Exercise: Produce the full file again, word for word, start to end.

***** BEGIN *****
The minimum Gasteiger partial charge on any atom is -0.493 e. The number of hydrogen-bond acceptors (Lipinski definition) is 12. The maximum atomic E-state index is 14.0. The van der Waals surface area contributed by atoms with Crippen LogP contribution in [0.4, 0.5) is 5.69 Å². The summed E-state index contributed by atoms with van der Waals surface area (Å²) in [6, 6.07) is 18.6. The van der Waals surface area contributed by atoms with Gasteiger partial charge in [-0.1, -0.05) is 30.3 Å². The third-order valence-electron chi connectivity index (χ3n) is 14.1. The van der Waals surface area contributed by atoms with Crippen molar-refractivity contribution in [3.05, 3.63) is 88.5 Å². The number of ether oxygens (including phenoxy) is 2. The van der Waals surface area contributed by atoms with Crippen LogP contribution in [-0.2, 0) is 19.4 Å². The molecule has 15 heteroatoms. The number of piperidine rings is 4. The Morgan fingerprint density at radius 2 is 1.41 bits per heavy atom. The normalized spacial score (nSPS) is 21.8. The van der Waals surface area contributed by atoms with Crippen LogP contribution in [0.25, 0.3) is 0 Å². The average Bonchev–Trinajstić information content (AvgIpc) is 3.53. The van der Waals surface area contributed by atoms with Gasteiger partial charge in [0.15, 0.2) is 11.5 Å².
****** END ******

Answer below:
The minimum Gasteiger partial charge on any atom is -0.493 e. The number of hydrogen-bond acceptors (Lipinski definition) is 12. The maximum atomic E-state index is 14.0. The van der Waals surface area contributed by atoms with Crippen LogP contribution in [0.4, 0.5) is 5.69 Å². The summed E-state index contributed by atoms with van der Waals surface area (Å²) in [6, 6.07) is 18.6. The van der Waals surface area contributed by atoms with Gasteiger partial charge in [-0.1, -0.05) is 30.3 Å². The third-order valence-electron chi connectivity index (χ3n) is 14.1. The van der Waals surface area contributed by atoms with Crippen molar-refractivity contribution in [3.05, 3.63) is 88.5 Å². The number of ether oxygens (including phenoxy) is 2. The van der Waals surface area contributed by atoms with Crippen LogP contribution in [-0.2, 0) is 19.4 Å². The molecule has 15 heteroatoms. The number of piperidine rings is 4. The Morgan fingerprint density at radius 2 is 1.41 bits per heavy atom. The normalized spacial score (nSPS) is 21.8. The van der Waals surface area contributed by atoms with Crippen LogP contribution in [0.25, 0.3) is 0 Å². The average Bonchev–Trinajstić information content (AvgIpc) is 3.53. The van der Waals surface area contributed by atoms with Gasteiger partial charge in [0.15, 0.2) is 11.5 Å².